So what should Israel do now? I believe we should minimize tension and refrain from harsh retaliatory measures. It is important to continue to foster good security cooperation with the PA and support their economic growth. Prosperity is a good motivator for stability.
We should also carefully manage our oversensitive international relations, but consider doing what is right for Israel and not necessarily what is demanded of us.
Is there still a chance for peace? The conclusion should be pessimistic, but I must say yes. Hoping and striving for peace is a moral calling for us. But peace will only be achieved if the Palestinians, as a united entity, accept the course history has taken and relinquish their dream of possessing the entire land. They must renounce terror as a means of promoting their goals, stop the incitement and commence direct negotiations with Israel.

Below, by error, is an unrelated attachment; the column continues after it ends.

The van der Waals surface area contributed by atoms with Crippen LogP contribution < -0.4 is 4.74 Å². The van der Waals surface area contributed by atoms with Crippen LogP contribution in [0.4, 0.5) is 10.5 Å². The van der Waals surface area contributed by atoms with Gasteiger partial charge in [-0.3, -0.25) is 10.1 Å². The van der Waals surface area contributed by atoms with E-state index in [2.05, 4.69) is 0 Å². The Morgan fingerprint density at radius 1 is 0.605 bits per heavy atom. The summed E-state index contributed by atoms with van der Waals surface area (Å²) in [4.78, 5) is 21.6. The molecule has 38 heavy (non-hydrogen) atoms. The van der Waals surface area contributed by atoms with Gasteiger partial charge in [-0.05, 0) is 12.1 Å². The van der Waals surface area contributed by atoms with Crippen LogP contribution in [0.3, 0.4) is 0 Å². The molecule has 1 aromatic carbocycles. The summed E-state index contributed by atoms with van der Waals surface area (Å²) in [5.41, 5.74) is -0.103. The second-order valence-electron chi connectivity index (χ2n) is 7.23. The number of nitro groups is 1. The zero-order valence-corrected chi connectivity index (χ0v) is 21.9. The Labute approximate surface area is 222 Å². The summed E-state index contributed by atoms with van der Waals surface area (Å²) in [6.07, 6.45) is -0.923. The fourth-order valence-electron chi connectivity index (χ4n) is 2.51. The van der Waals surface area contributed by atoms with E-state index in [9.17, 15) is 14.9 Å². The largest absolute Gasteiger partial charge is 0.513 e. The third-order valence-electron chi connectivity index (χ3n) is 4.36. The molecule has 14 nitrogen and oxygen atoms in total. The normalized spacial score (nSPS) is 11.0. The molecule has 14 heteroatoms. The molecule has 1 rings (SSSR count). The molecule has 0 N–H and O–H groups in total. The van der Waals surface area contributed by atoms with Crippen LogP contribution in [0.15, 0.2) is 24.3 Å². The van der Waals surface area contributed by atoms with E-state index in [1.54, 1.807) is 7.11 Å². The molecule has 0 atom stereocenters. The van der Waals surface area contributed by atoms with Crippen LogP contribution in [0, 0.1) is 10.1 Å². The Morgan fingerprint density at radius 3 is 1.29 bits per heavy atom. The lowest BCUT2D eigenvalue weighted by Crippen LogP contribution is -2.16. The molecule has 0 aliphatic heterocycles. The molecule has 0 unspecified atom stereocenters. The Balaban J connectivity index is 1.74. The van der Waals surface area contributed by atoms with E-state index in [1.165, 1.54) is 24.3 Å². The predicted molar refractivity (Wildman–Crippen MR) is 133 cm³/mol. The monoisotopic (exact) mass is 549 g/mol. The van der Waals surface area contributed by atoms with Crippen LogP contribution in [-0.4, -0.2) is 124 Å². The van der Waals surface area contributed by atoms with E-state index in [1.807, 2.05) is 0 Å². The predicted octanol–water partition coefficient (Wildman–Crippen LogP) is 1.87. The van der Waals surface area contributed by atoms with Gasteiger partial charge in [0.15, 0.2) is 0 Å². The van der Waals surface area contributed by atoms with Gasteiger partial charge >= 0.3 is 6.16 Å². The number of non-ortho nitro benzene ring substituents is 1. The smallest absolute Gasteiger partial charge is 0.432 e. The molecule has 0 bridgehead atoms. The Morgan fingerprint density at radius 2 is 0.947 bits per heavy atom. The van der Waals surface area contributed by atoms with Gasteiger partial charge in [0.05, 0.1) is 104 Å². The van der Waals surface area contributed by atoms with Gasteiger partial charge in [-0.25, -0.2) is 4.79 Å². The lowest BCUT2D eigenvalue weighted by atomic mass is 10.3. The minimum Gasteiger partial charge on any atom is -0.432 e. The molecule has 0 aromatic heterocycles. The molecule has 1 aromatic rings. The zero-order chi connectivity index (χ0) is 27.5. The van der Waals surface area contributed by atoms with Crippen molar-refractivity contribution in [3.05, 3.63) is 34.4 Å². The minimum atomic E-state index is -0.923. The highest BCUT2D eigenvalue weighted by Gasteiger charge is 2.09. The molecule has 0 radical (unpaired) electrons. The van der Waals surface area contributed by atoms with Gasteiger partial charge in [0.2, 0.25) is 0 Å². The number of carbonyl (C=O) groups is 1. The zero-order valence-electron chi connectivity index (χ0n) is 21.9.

Even if all this does occur, a peace agreement must incorporate robust mechanisms and guarantees for Israel’s security, for our very existence is at stake. The last thing we need is another Iranian forward-operating- base at our door step.
On November 29, I realized that peace is further away from us than ever before, but we cannot lose hope. I would say to my Palestinian neighbors: We have both suffered the horrors of war. We should let go of the past, for we have a moral obligation to build a better future.The writer is a former Israel Air Force pilot and founder of Cross-Cultural Strategies Ltd.